Cornelia: She spoke softly and made eye contact with each member of the group.
“Look, as early as the 1880s I became popular. My three colorful layers are attractive, and I’m small and easy to eat.”
She teared up.
“At least I WAS easy to eat. I’m the most fun to eat by the handful! And, I mean, really, with COVID-19 people don’t want to eat anything by the handful!”
She started to sob.
“I’m fat free and keep in the refrigerator for up to 9 months, but nobody really wants me now... Ok, Ok, I guess I should just retire – right?”
Casper was next.
Casper: "Yeah, it’s not rocket science. You all know me – you know me by my full name, ‘Casper the Friendly Ghost.'"
He started to smile a little, and then the smile faded.
“That’s right; I’m a non-conformist. I’d rather make friends than scare people. I know I’m different from the rest of the haunt team, but it is who I am. I like people; I’ve made friends before. I don’t like scaring them.”
Wanda started to snicker.
“Whoever heard of a friendly ghost?” she muttered. I had to shhh! her.
“And now there is COVID-19,” Casper continued. “People can’t even be with their regular friends, so you can bet no one wants to talk to a friendly ghost! What should I do? I have a lot of years ahead of me!”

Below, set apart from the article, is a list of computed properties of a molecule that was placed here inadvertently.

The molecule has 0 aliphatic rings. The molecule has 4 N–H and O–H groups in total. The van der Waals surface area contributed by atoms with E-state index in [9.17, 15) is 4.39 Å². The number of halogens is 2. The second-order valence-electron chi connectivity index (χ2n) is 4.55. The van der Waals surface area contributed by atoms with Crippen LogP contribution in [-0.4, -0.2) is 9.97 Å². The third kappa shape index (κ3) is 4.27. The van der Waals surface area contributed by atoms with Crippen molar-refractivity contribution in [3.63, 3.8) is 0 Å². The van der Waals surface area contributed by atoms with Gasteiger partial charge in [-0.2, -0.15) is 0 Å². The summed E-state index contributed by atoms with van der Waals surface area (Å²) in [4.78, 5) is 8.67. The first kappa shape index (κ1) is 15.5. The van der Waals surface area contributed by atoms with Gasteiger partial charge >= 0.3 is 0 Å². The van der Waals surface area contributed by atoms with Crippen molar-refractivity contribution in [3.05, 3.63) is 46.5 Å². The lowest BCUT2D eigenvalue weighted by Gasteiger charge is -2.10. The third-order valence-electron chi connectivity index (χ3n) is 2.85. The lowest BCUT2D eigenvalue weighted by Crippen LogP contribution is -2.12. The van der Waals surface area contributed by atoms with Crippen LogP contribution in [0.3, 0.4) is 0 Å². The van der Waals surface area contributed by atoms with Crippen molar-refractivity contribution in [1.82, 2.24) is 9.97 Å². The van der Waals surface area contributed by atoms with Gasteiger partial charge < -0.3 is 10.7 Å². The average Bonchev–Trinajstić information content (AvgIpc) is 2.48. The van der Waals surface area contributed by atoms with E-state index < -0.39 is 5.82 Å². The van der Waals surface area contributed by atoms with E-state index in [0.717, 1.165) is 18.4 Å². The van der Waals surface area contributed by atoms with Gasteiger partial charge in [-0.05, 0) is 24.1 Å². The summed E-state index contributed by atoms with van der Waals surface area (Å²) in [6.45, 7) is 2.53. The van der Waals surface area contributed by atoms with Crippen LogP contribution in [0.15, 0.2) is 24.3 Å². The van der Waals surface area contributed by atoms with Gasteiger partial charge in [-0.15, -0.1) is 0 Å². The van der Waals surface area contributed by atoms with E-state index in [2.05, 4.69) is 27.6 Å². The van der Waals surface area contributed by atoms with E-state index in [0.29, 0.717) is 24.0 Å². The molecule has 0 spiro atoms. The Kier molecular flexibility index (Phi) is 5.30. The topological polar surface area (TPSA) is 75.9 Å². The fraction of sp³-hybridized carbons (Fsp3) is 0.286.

Then it was Terry’s turn.
Terry: “Ha – you think you guys have issues? You think you don’t know what to do ‘next’? When I was a little tiny tarantula, my Mama told me I was cute. Then I left the nest, and it all ended.”
He looked around, daring people to challenge him.
“I remember the first time I became aware of Halloween! Look around, guys! Do you notice how many phony spiders people put out – on the lawn/on the bushes/crawling up the front of the house! THEY ARE ALL TARANTULAS! What do you think this does to my self-image?”
Everyone got quiet.
“I know, I crawl; I have long hairy legs, and I have eight eyes. But I’m harmless to people! If I bite, it’s no worse than a bee sting – okay? Look it up! So, what’s a young guy like me to do with a reputation like that?”
Wanda started muttering again. “Maybe you remind people of the COVID virus,” she whispered.